Hitardalur is an ancient manor estate and vicarage in the valley of the same name in West Iceland, close to Borgarnes.
Explore this area on a self drive tour in Iceland.
Photo above from Wikimedia, Creative Commons, by Christian Bickel. No edits made.
Hitardalur is widely mentioned in old records. One of the most destructive fires in Icelandic history occurred in Hitardalur in 1148, claiming the lives of the bishop of Skalholt and 70-80 people who had gathered there for a feast. Eighteen years later a monastery is said to have been founded there, lasting until 1201, though any further records of it are scant, save for two abbots being consecrated there. It is believed to have been a Benedictine monastery.
From early age Hitardalur was considered one of the best vicarages in the country and many important priests and scholars resided there. Among them was pastor Vigfus Jonsson, who wrote the first Icelandic children‘s book.
Much lore surrounds the valley. The mountain above the valley is called Baejarfell. It is said that the she-troll Hit lived there, as described in the Saga of Bardur Snaefellssas. Bardur himself was a half-troll. The two pillars below the Hitardalur farm are said to be Hit and Bardur, turned to stone, though there are also claims that Bardur entered Snafellsjokull glacier and that the one pillar is thus another troll.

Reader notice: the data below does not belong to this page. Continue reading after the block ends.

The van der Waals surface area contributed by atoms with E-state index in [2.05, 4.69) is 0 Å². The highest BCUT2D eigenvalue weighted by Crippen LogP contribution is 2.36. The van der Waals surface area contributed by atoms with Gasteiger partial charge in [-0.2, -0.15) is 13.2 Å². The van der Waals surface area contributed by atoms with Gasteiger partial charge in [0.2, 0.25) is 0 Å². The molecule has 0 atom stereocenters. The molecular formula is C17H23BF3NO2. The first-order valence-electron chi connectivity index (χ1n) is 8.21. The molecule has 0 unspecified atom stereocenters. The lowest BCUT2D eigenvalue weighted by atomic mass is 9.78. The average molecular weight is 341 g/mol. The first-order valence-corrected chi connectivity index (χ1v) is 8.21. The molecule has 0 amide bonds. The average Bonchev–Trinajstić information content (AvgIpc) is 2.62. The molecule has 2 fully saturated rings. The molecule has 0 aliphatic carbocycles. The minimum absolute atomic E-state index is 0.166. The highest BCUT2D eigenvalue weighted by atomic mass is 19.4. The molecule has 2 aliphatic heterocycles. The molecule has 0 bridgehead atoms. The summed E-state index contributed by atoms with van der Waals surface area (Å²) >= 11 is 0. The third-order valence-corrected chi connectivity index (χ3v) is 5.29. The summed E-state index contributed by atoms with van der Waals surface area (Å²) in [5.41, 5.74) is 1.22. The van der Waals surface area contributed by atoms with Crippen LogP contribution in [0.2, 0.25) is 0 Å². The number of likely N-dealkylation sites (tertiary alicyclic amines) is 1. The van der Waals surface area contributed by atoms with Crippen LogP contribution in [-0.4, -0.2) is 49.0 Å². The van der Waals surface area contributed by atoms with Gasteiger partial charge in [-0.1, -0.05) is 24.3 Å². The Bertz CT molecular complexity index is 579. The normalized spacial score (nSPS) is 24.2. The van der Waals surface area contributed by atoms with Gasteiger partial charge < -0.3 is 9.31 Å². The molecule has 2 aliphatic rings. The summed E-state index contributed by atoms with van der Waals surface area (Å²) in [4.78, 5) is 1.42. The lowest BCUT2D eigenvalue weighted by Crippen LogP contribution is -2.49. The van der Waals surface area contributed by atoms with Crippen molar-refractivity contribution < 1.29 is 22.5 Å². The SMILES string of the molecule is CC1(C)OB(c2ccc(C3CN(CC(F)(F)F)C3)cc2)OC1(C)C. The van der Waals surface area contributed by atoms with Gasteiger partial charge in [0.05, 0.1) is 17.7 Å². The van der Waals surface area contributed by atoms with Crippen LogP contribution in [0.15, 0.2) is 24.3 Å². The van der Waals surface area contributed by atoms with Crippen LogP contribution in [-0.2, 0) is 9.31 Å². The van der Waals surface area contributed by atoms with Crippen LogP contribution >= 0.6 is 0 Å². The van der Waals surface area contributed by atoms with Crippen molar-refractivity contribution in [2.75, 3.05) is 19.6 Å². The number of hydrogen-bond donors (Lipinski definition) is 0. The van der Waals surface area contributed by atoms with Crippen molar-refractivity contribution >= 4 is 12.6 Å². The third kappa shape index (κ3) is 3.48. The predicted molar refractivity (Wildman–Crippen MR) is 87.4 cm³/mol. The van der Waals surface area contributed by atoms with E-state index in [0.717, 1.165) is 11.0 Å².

By the home field of the farm is the tuff rock Nafnaklettur ("The Rock of Names"). Many people have carved their initials there.
Many outlaws are said to have resided in Hitardalur, and this should not come as a surprise when one considers the fascinating caves that are located in Baejarfell. These are Songhellir ("The singing Cave"), Fjarhellir ("Sheep Cave"), Paradis ("Paradise") and Viti ("Hell‘).
The river Hitara runs through the valley. Plenty of good salmon fishing can be made there. The bottom of the valley is largely covered by lava fields and soil erosion is strong.
The beautiful Hitarvatn lake is reached easily by jeep from the farm by a 4wd track. By the lake is a cabin where travellers can spend the night.